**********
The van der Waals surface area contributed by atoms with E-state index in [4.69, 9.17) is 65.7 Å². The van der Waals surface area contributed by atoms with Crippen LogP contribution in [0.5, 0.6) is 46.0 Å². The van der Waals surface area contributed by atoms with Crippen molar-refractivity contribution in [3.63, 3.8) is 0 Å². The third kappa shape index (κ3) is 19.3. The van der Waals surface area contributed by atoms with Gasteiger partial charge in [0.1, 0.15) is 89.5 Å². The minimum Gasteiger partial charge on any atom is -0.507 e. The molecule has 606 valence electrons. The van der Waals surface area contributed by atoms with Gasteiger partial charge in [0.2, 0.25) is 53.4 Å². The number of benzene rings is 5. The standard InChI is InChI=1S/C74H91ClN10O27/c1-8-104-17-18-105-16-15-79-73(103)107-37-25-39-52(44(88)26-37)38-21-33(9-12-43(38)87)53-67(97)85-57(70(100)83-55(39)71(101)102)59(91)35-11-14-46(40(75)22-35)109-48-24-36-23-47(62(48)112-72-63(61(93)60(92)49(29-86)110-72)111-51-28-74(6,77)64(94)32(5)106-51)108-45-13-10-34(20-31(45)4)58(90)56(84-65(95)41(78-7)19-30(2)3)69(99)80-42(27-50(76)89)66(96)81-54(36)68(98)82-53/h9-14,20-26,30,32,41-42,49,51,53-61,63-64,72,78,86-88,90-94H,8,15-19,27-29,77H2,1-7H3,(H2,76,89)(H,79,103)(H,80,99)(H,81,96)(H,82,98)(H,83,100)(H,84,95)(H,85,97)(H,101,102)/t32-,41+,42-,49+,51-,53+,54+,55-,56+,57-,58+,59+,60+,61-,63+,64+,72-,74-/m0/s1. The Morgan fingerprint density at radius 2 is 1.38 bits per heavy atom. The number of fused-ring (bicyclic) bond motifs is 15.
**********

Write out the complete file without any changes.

The van der Waals surface area contributed by atoms with E-state index in [4.69, 9.17) is 65.7 Å². The van der Waals surface area contributed by atoms with Crippen LogP contribution in [0.5, 0.6) is 46.0 Å². The van der Waals surface area contributed by atoms with Crippen molar-refractivity contribution in [3.63, 3.8) is 0 Å². The third kappa shape index (κ3) is 19.3. The van der Waals surface area contributed by atoms with Gasteiger partial charge in [0.1, 0.15) is 89.5 Å². The minimum Gasteiger partial charge on any atom is -0.507 e. The molecule has 606 valence electrons. The van der Waals surface area contributed by atoms with Gasteiger partial charge in [0.2, 0.25) is 53.4 Å². The number of benzene rings is 5. The standard InChI is InChI=1S/C74H91ClN10O27/c1-8-104-17-18-105-16-15-79-73(103)107-37-25-39-52(44(88)26-37)38-21-33(9-12-43(38)87)53-67(97)85-57(70(100)83-55(39)71(101)102)59(91)35-11-14-46(40(75)22-35)109-48-24-36-23-47(62(48)112-72-63(61(93)60(92)49(29-86)110-72)111-51-28-74(6,77)64(94)32(5)106-51)108-45-13-10-34(20-31(45)4)58(90)56(84-65(95)41(78-7)19-30(2)3)69(99)80-42(27-50(76)89)66(96)81-54(36)68(98)82-53/h9-14,20-26,30,32,41-42,49,51,53-61,63-64,72,78,86-88,90-94H,8,15-19,27-29,77H2,1-7H3,(H2,76,89)(H,79,103)(H,80,99)(H,81,96)(H,82,98)(H,83,100)(H,84,95)(H,85,97)(H,101,102)/t32-,41+,42-,49+,51-,53+,54+,55-,56+,57-,58+,59+,60+,61-,63+,64+,72-,74-/m0/s1. The Morgan fingerprint density at radius 2 is 1.38 bits per heavy atom. The number of fused-ring (bicyclic) bond motifs is 15.